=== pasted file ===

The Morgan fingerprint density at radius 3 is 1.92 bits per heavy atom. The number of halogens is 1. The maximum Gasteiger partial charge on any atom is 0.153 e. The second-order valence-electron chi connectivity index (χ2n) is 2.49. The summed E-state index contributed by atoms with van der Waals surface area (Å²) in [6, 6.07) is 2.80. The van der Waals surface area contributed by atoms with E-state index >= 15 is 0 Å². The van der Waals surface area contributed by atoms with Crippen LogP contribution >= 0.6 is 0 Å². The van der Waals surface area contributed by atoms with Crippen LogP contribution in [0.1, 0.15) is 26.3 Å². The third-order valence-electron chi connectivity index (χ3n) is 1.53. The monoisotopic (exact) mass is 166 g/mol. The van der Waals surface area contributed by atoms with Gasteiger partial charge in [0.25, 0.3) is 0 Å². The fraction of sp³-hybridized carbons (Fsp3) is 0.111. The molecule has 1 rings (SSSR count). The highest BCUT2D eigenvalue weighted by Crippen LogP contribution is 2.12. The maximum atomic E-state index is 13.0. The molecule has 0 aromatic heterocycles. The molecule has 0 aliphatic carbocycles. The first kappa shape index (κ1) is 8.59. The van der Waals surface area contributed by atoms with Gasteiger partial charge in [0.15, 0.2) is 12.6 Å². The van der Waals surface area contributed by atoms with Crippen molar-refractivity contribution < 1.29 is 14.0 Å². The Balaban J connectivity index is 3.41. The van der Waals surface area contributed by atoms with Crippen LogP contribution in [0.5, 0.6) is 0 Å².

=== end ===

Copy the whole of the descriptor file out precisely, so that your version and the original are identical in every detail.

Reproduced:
The Morgan fingerprint density at radius 3 is 1.92 bits per heavy atom. The number of halogens is 1. The maximum Gasteiger partial charge on any atom is 0.153 e. The second-order valence-electron chi connectivity index (χ2n) is 2.49. The summed E-state index contributed by atoms with van der Waals surface area (Å²) in [6, 6.07) is 2.80. The van der Waals surface area contributed by atoms with E-state index >= 15 is 0 Å². The van der Waals surface area contributed by atoms with Crippen LogP contribution >= 0.6 is 0 Å². The van der Waals surface area contributed by atoms with Crippen LogP contribution in [0.1, 0.15) is 26.3 Å². The third-order valence-electron chi connectivity index (χ3n) is 1.53. The monoisotopic (exact) mass is 166 g/mol. The van der Waals surface area contributed by atoms with Gasteiger partial charge in [0.25, 0.3) is 0 Å². The fraction of sp³-hybridized carbons (Fsp3) is 0.111. The molecule has 1 rings (SSSR count). The highest BCUT2D eigenvalue weighted by Crippen LogP contribution is 2.12. The maximum atomic E-state index is 13.0. The molecule has 0 aromatic heterocycles. The molecule has 0 aliphatic carbocycles. The first kappa shape index (κ1) is 8.59. The van der Waals surface area contributed by atoms with Gasteiger partial charge in [0.15, 0.2) is 12.6 Å². The van der Waals surface area contributed by atoms with Crippen molar-refractivity contribution < 1.29 is 14.0 Å². The Balaban J connectivity index is 3.41. The van der Waals surface area contributed by atoms with Crippen LogP contribution in [0.5, 0.6) is 0 Å².